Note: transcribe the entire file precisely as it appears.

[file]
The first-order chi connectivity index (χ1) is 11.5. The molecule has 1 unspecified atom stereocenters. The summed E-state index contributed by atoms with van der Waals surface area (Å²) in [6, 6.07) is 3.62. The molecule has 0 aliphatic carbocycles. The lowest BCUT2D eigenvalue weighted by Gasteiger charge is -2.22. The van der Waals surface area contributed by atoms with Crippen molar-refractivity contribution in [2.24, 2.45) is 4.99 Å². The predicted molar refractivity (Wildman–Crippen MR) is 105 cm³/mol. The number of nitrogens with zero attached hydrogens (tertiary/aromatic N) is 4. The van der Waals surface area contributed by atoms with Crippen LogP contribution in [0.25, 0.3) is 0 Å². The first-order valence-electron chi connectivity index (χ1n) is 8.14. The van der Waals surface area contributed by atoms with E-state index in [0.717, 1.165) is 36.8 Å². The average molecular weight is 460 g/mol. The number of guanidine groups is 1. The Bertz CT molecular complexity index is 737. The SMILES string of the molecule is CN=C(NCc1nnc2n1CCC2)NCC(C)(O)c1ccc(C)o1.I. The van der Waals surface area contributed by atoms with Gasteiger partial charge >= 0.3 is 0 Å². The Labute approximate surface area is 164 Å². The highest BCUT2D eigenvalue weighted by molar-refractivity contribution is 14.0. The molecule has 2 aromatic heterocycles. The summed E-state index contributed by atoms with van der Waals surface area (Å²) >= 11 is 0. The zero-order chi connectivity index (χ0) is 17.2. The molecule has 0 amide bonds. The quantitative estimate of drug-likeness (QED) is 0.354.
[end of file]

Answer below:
The first-order chi connectivity index (χ1) is 11.5. The molecule has 1 unspecified atom stereocenters. The summed E-state index contributed by atoms with van der Waals surface area (Å²) in [6, 6.07) is 3.62. The molecule has 0 aliphatic carbocycles. The lowest BCUT2D eigenvalue weighted by Gasteiger charge is -2.22. The van der Waals surface area contributed by atoms with Crippen molar-refractivity contribution in [2.24, 2.45) is 4.99 Å². The predicted molar refractivity (Wildman–Crippen MR) is 105 cm³/mol. The number of nitrogens with zero attached hydrogens (tertiary/aromatic N) is 4. The van der Waals surface area contributed by atoms with Crippen LogP contribution in [0.25, 0.3) is 0 Å². The first-order valence-electron chi connectivity index (χ1n) is 8.14. The van der Waals surface area contributed by atoms with E-state index in [0.717, 1.165) is 36.8 Å². The average molecular weight is 460 g/mol. The number of guanidine groups is 1. The Bertz CT molecular complexity index is 737. The SMILES string of the molecule is CN=C(NCc1nnc2n1CCC2)NCC(C)(O)c1ccc(C)o1.I. The van der Waals surface area contributed by atoms with Gasteiger partial charge >= 0.3 is 0 Å². The Labute approximate surface area is 164 Å². The highest BCUT2D eigenvalue weighted by molar-refractivity contribution is 14.0. The molecule has 2 aromatic heterocycles. The summed E-state index contributed by atoms with van der Waals surface area (Å²) >= 11 is 0. The zero-order chi connectivity index (χ0) is 17.2. The molecule has 0 amide bonds. The quantitative estimate of drug-likeness (QED) is 0.354.